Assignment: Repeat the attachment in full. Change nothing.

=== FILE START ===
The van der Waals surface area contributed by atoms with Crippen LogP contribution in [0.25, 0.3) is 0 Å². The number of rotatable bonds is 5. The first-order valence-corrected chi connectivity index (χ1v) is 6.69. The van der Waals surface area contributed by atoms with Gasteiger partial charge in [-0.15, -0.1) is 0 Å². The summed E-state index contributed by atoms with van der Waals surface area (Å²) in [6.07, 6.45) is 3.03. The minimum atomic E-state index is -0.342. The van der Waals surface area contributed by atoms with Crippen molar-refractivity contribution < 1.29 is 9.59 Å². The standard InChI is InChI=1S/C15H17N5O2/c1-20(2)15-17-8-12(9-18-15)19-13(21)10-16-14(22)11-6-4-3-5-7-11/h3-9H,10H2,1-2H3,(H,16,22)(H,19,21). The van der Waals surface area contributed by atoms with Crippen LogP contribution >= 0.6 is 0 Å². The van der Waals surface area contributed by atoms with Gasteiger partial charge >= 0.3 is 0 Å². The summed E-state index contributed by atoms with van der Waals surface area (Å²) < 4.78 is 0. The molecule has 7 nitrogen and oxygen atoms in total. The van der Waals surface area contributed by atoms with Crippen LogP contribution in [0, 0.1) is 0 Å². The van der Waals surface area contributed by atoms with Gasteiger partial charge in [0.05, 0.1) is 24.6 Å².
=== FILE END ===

The van der Waals surface area contributed by atoms with Crippen LogP contribution in [0.25, 0.3) is 0 Å². The number of rotatable bonds is 5. The first-order valence-corrected chi connectivity index (χ1v) is 6.69. The van der Waals surface area contributed by atoms with Gasteiger partial charge in [-0.15, -0.1) is 0 Å². The summed E-state index contributed by atoms with van der Waals surface area (Å²) in [6.07, 6.45) is 3.03. The minimum atomic E-state index is -0.342. The van der Waals surface area contributed by atoms with Crippen molar-refractivity contribution < 1.29 is 9.59 Å². The standard InChI is InChI=1S/C15H17N5O2/c1-20(2)15-17-8-12(9-18-15)19-13(21)10-16-14(22)11-6-4-3-5-7-11/h3-9H,10H2,1-2H3,(H,16,22)(H,19,21). The van der Waals surface area contributed by atoms with Crippen LogP contribution >= 0.6 is 0 Å². The van der Waals surface area contributed by atoms with Gasteiger partial charge >= 0.3 is 0 Å². The summed E-state index contributed by atoms with van der Waals surface area (Å²) < 4.78 is 0. The molecule has 7 nitrogen and oxygen atoms in total. The van der Waals surface area contributed by atoms with Crippen LogP contribution in [0, 0.1) is 0 Å². The van der Waals surface area contributed by atoms with Gasteiger partial charge in [0.05, 0.1) is 24.6 Å².